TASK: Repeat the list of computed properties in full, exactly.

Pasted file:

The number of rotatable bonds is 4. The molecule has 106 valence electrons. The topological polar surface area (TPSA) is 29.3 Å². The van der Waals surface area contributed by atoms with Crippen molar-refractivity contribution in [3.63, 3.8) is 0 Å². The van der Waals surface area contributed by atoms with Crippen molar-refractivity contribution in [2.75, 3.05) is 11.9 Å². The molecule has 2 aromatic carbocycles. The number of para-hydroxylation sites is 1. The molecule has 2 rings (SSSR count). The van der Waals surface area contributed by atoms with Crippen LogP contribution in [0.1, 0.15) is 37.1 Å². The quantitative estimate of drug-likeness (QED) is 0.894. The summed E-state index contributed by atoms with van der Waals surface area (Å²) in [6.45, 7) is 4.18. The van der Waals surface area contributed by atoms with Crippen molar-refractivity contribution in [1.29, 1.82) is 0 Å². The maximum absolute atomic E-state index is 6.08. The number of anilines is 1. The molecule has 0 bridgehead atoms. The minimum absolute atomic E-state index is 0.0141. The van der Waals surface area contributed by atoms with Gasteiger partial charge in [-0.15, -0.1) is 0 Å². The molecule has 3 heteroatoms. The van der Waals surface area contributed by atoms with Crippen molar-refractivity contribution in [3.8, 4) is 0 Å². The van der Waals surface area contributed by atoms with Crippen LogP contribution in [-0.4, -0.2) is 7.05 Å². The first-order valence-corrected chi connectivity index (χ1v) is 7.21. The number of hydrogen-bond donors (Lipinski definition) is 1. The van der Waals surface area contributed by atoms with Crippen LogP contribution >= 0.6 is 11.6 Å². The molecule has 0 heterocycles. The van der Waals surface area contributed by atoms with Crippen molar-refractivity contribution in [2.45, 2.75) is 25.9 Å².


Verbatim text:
The number of rotatable bonds is 4. The molecule has 106 valence electrons. The topological polar surface area (TPSA) is 29.3 Å². The van der Waals surface area contributed by atoms with Crippen molar-refractivity contribution in [3.63, 3.8) is 0 Å². The van der Waals surface area contributed by atoms with Crippen molar-refractivity contribution in [2.75, 3.05) is 11.9 Å². The molecule has 2 aromatic carbocycles. The number of para-hydroxylation sites is 1. The molecule has 2 rings (SSSR count). The van der Waals surface area contributed by atoms with Crippen LogP contribution in [0.1, 0.15) is 37.1 Å². The quantitative estimate of drug-likeness (QED) is 0.894. The summed E-state index contributed by atoms with van der Waals surface area (Å²) in [6.45, 7) is 4.18. The van der Waals surface area contributed by atoms with Crippen molar-refractivity contribution in [1.29, 1.82) is 0 Å². The maximum absolute atomic E-state index is 6.08. The number of anilines is 1. The molecule has 0 bridgehead atoms. The minimum absolute atomic E-state index is 0.0141. The van der Waals surface area contributed by atoms with Gasteiger partial charge in [-0.15, -0.1) is 0 Å². The molecule has 3 heteroatoms. The van der Waals surface area contributed by atoms with Crippen molar-refractivity contribution in [3.8, 4) is 0 Å². The van der Waals surface area contributed by atoms with Crippen LogP contribution in [-0.4, -0.2) is 7.05 Å². The first-order valence-corrected chi connectivity index (χ1v) is 7.21. The number of hydrogen-bond donors (Lipinski definition) is 1. The van der Waals surface area contributed by atoms with Crippen LogP contribution >= 0.6 is 11.6 Å². The molecule has 0 heterocycles. The van der Waals surface area contributed by atoms with Crippen molar-refractivity contribution in [2.45, 2.75) is 25.9 Å².